"Het sap"

Translation:The juice

July 16, 2014

38 Comments


https://www.duolingo.com/profile/Zinthak

The word 'het' on this part isn't very clearly said, so it sounds like 'it'.


https://www.duolingo.com/profile/Susande

Native speaker here, there actually isn't anything wrong with the pronunciation. What heinzgenrikh says is correct, when "het" is not stressed the h often is not pronounced. And when the h is dropped, the e in het is always pronounced like the u in English "mud". So "het" either sounds as "het" (stressed) or as "ut" (not stressed).


https://www.duolingo.com/profile/capraymond

I pretty much guessed it as I all could hear was "ift" though I didn't see such a word anywere until then.


https://www.duolingo.com/profile/AubRoger

To your English tongue yes, it probably does sound like "it".


https://www.duolingo.com/profile/thatgingembre

Because there's masculine, feminine and neuter nouns, sort of like German. Only they don't seem to be anywhere near as pesky. All nouns share the indefinite article (a/an) "een" regardless of gender. For the definite article (the), masculine and feminine nouns take "de," and all neuter nouns take "het." So juice here is a neuter noun.


https://www.duolingo.com/profile/EST6

Thank you greatly!


https://www.duolingo.com/profile/Russ937739

I still don't understand what would classify it as a masculine or feminine noun.


https://www.duolingo.com/profile/ayertiam97

But isn't melk neuter? Why 'de melk'?


https://www.duolingo.com/profile/Fedor386000

Dont question why. (The hardest part about learning languages)


https://www.duolingo.com/profile/NerysGhemor

Well, this is going to be easy to remember: if sap means juice, then tree sap as we say in English, is really tree juice! :-)


https://www.duolingo.com/profile/MichelCant6120

Yes, French "le jus" dropped "the juice" in English and replaced "sap". English "the sap" is "la sève" in French.


https://www.duolingo.com/profile/angelb1200

Je parle le Français un petite par ce-que J'etudie le Français a mon ecole. I hate that autocorrect is disabled on this thing, but putting the accents over proper letters is difficult without it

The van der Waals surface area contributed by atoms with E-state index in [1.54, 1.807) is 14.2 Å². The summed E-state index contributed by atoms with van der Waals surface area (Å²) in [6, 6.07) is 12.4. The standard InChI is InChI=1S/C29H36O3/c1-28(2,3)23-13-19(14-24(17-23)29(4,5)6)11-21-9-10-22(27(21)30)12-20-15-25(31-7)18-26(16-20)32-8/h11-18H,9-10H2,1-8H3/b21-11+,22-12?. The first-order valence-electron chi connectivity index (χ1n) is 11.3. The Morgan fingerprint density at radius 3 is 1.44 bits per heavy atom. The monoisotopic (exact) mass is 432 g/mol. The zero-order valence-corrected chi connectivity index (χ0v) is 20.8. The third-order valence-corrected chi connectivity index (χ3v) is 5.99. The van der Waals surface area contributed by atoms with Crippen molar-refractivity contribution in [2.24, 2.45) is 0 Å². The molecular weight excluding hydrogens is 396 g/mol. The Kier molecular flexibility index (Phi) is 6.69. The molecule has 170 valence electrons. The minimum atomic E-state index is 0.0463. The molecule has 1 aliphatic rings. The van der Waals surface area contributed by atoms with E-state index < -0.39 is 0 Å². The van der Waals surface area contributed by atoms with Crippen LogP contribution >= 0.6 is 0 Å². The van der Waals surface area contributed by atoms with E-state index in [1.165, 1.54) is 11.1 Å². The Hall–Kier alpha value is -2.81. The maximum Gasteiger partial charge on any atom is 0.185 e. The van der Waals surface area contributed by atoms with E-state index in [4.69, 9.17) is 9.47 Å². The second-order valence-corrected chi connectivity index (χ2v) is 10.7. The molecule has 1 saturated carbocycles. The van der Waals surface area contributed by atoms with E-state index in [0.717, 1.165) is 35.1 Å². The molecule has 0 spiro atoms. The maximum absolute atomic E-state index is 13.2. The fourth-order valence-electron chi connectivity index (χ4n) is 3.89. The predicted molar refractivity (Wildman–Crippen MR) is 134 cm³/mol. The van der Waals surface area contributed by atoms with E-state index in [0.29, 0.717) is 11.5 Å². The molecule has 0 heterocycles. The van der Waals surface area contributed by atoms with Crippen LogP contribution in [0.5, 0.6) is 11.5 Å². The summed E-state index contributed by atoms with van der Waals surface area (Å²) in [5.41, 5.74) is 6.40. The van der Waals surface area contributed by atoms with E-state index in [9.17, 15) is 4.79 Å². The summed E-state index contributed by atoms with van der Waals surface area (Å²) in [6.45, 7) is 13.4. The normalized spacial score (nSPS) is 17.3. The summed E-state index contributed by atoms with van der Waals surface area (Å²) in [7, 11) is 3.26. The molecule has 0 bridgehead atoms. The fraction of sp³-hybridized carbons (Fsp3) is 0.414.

https://www.duolingo.com/profile/grammatikbitch

Why does it sound like 'het shap'? Is it some local accent, am I mishearing it or...?


https://www.duolingo.com/profile/mam725

Many Dutch speakers pronounce /s/ with a lot more whistling than English speakers do. It's still an /s/, just a whistly one.


https://www.duolingo.com/profile/grammatikbitch

That makes sense, thanks!


https://www.duolingo.com/profile/Nuvatak

I think it's the accent from Dutch in the Netherlands. In Flanders we pronounce it with the 's' like in sound.


https://www.duolingo.com/profile/MichelCant6120

That's also the way the Belgian french-speaker that I am, learned it at school. S as in "sound" and "Het" sounding more like "hut" in English with a short "french e" sound that does sound like the English u in "hut" . Here it is more like "at" like "at chape" in a English-French composition, if you see what I mean.


https://www.duolingo.com/profile/MichelCant6120

"Het" in "Flemish Dutch" : https://forvo.com/word/vls/het/#vls

"Sap" in "Flemish Dutch" and Dutch : https://forvo.com/word/sap/#nl


https://www.duolingo.com/profile/LFD1988

Is the "h" supposed to be pronounced or is it silent?


https://www.duolingo.com/profile/heinzgenrikh

h is silent in "het" when it is unstressed, just like the h in "have" when unstressed.


https://www.duolingo.com/profile/hoyunmyoun